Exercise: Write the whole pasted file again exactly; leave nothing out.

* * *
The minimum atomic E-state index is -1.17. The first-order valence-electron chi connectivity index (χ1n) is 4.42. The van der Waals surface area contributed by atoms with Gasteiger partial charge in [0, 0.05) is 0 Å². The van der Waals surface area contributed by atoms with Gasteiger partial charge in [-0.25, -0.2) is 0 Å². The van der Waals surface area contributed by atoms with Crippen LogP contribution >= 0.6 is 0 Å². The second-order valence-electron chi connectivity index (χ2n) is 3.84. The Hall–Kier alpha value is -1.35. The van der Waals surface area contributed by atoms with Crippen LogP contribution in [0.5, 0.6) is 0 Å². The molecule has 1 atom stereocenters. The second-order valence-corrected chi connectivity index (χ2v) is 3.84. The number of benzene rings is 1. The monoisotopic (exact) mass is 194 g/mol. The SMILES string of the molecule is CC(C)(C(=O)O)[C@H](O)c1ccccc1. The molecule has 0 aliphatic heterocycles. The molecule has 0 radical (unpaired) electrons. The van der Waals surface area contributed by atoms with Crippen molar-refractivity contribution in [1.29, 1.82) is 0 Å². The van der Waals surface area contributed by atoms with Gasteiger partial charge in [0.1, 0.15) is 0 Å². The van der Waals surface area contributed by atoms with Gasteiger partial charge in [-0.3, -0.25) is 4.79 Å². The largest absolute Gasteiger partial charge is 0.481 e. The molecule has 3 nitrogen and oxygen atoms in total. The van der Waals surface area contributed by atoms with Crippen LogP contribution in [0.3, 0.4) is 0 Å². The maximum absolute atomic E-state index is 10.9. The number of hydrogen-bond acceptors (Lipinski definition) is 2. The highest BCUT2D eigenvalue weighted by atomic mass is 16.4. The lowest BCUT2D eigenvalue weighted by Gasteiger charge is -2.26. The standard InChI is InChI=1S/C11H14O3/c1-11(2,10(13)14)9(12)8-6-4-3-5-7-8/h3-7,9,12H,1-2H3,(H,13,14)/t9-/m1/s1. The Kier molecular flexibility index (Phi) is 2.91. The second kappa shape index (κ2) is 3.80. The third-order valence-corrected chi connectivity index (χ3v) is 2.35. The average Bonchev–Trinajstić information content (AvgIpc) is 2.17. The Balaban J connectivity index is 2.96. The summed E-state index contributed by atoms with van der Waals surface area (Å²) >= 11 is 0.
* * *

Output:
The minimum atomic E-state index is -1.17. The first-order valence-electron chi connectivity index (χ1n) is 4.42. The van der Waals surface area contributed by atoms with Gasteiger partial charge in [0, 0.05) is 0 Å². The van der Waals surface area contributed by atoms with Gasteiger partial charge in [-0.25, -0.2) is 0 Å². The van der Waals surface area contributed by atoms with Crippen LogP contribution >= 0.6 is 0 Å². The second-order valence-electron chi connectivity index (χ2n) is 3.84. The Hall–Kier alpha value is -1.35. The van der Waals surface area contributed by atoms with Crippen LogP contribution in [0.5, 0.6) is 0 Å². The molecule has 1 atom stereocenters. The second-order valence-corrected chi connectivity index (χ2v) is 3.84. The number of benzene rings is 1. The monoisotopic (exact) mass is 194 g/mol. The SMILES string of the molecule is CC(C)(C(=O)O)[C@H](O)c1ccccc1. The molecule has 0 aliphatic heterocycles. The molecule has 0 radical (unpaired) electrons. The van der Waals surface area contributed by atoms with Crippen molar-refractivity contribution in [1.29, 1.82) is 0 Å². The van der Waals surface area contributed by atoms with Gasteiger partial charge in [0.1, 0.15) is 0 Å². The van der Waals surface area contributed by atoms with Gasteiger partial charge in [-0.3, -0.25) is 4.79 Å². The largest absolute Gasteiger partial charge is 0.481 e. The molecule has 3 nitrogen and oxygen atoms in total. The van der Waals surface area contributed by atoms with Crippen LogP contribution in [0.3, 0.4) is 0 Å². The maximum absolute atomic E-state index is 10.9. The number of hydrogen-bond acceptors (Lipinski definition) is 2. The highest BCUT2D eigenvalue weighted by atomic mass is 16.4. The lowest BCUT2D eigenvalue weighted by Gasteiger charge is -2.26. The standard InChI is InChI=1S/C11H14O3/c1-11(2,10(13)14)9(12)8-6-4-3-5-7-8/h3-7,9,12H,1-2H3,(H,13,14)/t9-/m1/s1. The Kier molecular flexibility index (Phi) is 2.91. The second kappa shape index (κ2) is 3.80. The third-order valence-corrected chi connectivity index (χ3v) is 2.35. The average Bonchev–Trinajstić information content (AvgIpc) is 2.17. The Balaban J connectivity index is 2.96. The summed E-state index contributed by atoms with van der Waals surface area (Å²) >= 11 is 0.